Twitter for PD? What does this mean? (Old radio listeners from Detroit will recognize Dick the Bruiser format)
I referenced a couple of blog posts yesterday in my post about hurting yourself with social media. There doesn’t pass a day when I see reference to using Twitter (or other social media for that matter) for professional development.
I often wonder about this. I agree with some of the assumptions made but not all of the examples given actually work for me. I think the joy of it is that it can work at so many levels. Here are some thoughts about mine.
Inevitabily, any discussion about Twitter for Professional Development includes reference to Twitter Chats. I’ve bookmarked a number of references to my Diigo account and probably the reference to start with is this one. I know that people swear by these online sessions. For me, I tried and gave up. I find the time commitment for active participation too much and, if we’re looking for examples of echo chambers, the ones that I’ve participated in just seemed that way.
But that doesn’t mean hashtags are to be ignored. Put together after the fact using something likeStorify can be a terrific way to quickly scan the thoughts and sharing from a focused event.
140 Characters at a time
Anything Meaty? I got taken to task yesterday for sharing the post about Twitter and Facebook replacing Traditional Teacher Professional Development.
From the title of the article, it was probably justified. Just getting a Twitter account and doing a couple of Twitter messages and reading a bunch certainly doesn’t cut it. It’s a modern equivalent of going to the library and skimming the card catalogue and calling yourself informed. Even if you do use “texting talk” to imply more than 140 characters, it can still be lacking.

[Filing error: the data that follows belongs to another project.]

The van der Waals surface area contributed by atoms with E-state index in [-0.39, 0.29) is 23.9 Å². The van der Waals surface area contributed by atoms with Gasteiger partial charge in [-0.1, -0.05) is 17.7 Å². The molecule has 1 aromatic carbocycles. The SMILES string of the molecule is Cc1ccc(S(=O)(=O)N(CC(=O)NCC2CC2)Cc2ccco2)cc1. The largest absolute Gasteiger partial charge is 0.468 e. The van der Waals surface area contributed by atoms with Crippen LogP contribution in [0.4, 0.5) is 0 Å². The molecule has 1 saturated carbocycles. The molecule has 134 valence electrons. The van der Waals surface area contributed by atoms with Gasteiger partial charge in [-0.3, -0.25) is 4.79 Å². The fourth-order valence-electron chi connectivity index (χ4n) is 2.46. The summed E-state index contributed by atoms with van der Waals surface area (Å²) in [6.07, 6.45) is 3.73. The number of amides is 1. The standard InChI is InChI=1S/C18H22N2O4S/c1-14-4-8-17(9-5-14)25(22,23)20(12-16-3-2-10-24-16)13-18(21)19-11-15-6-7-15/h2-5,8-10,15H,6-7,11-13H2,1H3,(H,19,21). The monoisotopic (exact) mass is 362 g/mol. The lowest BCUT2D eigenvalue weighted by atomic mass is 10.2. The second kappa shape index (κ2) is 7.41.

Getting a PLN
Creating your own Professional Learning Network is easy. Just log on to Twitter on any Friday and look for #FollowFriday or #FF links and follow those people. Put together more than one and you’ve got yourself a network. If that’s all that you’re doing, it’s the equivalent of hanging around with a group of strangers outside a movie theatre. It’s nice to be there and associate but that’s as far as it goes.
So, now that I’ve started this post off in a negative fashion – which quite frankly isn’t something I like to do – how can it be productive and why does Doug spend so much time with it?
Lose the Development
I’m not a fan of the term “Professional Development”. In my mind, it reinforces the concept that someone or something else is doing something to, or for you, to help you improve…just like everyone else at the session. There was a time and place when this was valuable. At a Teachers’ College, for example, there are a certain set of skills that should be part of any future educator’s toolkit. Well all know, though, that once you get into your classroom and close the door, it’s you and your students.
Gain the Learning